Decentralized finance (DeFi) applications are a hot topic, and yield farming represents one way to make it profitable, but it is important to understand the implications of these activities.
Creating a truly open source financial infrastructure and payment system, the goal and aspiration of many blockchain and crypto proponents, is undergoing a revival as DeFi applications increase in popularity. Open source lending and financing options create opportunities for new, non-incumbent, and decentralized organizations, but that in and of itself is not sufficient. One of the other components required to create and sustain a decentralized and distributed financial system is the ability for individuals and institutions to finance themselves.
This is where yield farming comes into play.
There are any number of terms and ideas being discussed, and while yield farming might sound like a bit of an odd label, it does communicate the concept quite well. Liquidity mining is also a term that is used in conversation. In essence, what yield farming allows crypto holders and investors to do is to make money on money; a requirement of any mature and liquid capital system.
Let’s break down some of the basics of yield farming, and some of the implications this trend has for financial professionals.
All yield farming is not the same. There are any number of yield farming options and organizations that have entered the marketplace. Some may resemble deposit and lending plans, others may involve the issuance of governance (or other) types of new tokens, but there is generally a consistent theme of using crypto holdings to earn returns outside of normal capital appreciation.
Staking, mining, and farming are related. At the risk of diving too deep into the details, it is important to point out that many of the concepts being discussed are indeed connected. Whatever label is used, the point is that crypto holders and investors are looking to augment or enhance returns outside of price appreciation. Specifics, of course, will vary greatly, but the point is the same. That said, it is critical to always read and understand the terms and conditions of the specific activity in question.
Lending is not always lending. It can be tempting to try and simplify or generalize all crypto lending options as simply equivalent to current fiat lending programs, but that is an over-simplification. One of the most important differences to understand is that virtually every crypto lending concept is based on an over-collateralization model. Although increasing liquidity is one of the ultimate goals of mining, farming, or staking, the collateral required does play an important role.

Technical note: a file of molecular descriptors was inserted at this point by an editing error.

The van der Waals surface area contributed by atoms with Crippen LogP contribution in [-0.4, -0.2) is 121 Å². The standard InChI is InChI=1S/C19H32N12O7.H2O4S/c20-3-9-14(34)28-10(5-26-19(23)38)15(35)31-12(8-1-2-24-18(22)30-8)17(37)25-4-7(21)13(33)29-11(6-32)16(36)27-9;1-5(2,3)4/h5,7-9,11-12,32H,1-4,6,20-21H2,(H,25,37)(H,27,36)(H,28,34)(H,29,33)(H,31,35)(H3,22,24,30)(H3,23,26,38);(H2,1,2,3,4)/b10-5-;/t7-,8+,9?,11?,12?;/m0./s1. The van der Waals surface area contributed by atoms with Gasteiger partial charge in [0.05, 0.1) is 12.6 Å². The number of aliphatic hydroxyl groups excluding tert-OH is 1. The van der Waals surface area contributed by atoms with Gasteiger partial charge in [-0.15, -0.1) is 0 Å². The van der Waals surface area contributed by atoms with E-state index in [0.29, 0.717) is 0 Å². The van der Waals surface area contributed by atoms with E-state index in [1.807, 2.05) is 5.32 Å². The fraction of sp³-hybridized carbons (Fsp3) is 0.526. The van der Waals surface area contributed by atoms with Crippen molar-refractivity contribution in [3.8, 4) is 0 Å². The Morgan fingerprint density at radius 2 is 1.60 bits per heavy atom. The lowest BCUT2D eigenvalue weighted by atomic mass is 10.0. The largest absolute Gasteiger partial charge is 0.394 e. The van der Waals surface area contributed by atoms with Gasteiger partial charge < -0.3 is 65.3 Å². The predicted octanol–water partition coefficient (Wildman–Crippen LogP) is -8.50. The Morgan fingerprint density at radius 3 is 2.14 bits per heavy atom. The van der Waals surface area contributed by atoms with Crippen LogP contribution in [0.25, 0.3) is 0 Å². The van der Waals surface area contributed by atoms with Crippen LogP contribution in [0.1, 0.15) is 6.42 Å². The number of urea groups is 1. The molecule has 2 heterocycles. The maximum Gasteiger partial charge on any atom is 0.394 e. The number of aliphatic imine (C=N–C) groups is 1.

For example, a 200% collateralized crypto lending protocol would necessitate that to withdraw or otherwise use 50 USD of value in the form a specific cryptocurrency, 100 USD of value will have to on deposit. This is radically different to how current fiat lending and banking systems generally operate.
Crypto lending is a group effort. One other layer or nuance that should be understood when assessing any crypto lending program is that crypto pools have an important role to play. From the initial organization of the crypto farming or mining operation, to the growth and maturation of the ecosystem growing up around it, to the actual market for the service itself, pools of liquidity (and governance) feature prominently.
In other words, crypto mining and liquidity generating events require collaboration with others; this also leads into another point that should be not be relegated to the back burner.
Risk still exists. Clearly there are always risks with every business venture or idea, but there are two specific blockchain related risks that potential investors should be aware of. First is the idea that, basically, the entire crypto lending or income generating market are reliant on smart contracts. Smart contracts are simply programmable and executable code written into a blockchain, and as with any programing language there is always the risk of errors and unethical actors exercising outsized influence. Especially since many DeFi applications and ideas are built with interoperability in mind, the ripple effects of such errors could be catastrophic.
One other consideration to point out, and while it might seem obvious, is that the lack of comprehensive regulatory, taxation, and reporting guidelines or authoritative guidance can make managing these projects quite murky. To that end, it is always advisable to work with experts who, in addition to subject matter expertise, also have experience contending with blockchain and crypto specific issues.
Whether it is called crypto lending, mining, staking, or farming, the blockchain and crypto marketplace is maturing and developing different services to create a truly self-sustaining financial system. Any financial system needs incentives to attract and retain both capital, and it looks like the marketplace is delivering those incentives in the form of these new blockchain applications.